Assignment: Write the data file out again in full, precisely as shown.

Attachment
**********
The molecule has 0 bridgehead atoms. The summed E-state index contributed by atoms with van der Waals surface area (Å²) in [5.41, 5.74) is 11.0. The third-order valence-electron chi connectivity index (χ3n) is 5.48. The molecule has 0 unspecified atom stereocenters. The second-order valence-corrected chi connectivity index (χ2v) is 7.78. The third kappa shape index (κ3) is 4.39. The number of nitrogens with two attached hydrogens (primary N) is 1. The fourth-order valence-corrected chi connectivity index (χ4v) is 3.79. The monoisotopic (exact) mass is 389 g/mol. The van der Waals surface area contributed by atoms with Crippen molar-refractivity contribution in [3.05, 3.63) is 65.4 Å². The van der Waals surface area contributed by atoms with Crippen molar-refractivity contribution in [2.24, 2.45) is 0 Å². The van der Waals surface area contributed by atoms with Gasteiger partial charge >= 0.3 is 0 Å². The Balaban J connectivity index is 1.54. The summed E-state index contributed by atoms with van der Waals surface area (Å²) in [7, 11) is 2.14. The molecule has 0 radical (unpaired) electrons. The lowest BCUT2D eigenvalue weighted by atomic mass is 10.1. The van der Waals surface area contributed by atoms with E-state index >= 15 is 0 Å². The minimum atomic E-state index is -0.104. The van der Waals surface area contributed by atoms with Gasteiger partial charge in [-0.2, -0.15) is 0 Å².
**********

The molecule has 0 bridgehead atoms. The summed E-state index contributed by atoms with van der Waals surface area (Å²) in [5.41, 5.74) is 11.0. The third-order valence-electron chi connectivity index (χ3n) is 5.48. The molecule has 0 unspecified atom stereocenters. The second-order valence-corrected chi connectivity index (χ2v) is 7.78. The third kappa shape index (κ3) is 4.39. The number of nitrogens with two attached hydrogens (primary N) is 1. The fourth-order valence-corrected chi connectivity index (χ4v) is 3.79. The monoisotopic (exact) mass is 389 g/mol. The van der Waals surface area contributed by atoms with Crippen molar-refractivity contribution in [3.05, 3.63) is 65.4 Å². The van der Waals surface area contributed by atoms with Crippen molar-refractivity contribution in [2.24, 2.45) is 0 Å². The van der Waals surface area contributed by atoms with Gasteiger partial charge >= 0.3 is 0 Å². The Balaban J connectivity index is 1.54. The summed E-state index contributed by atoms with van der Waals surface area (Å²) in [7, 11) is 2.14. The molecule has 0 radical (unpaired) electrons. The lowest BCUT2D eigenvalue weighted by atomic mass is 10.1. The van der Waals surface area contributed by atoms with E-state index >= 15 is 0 Å². The minimum atomic E-state index is -0.104. The van der Waals surface area contributed by atoms with Gasteiger partial charge in [-0.2, -0.15) is 0 Å².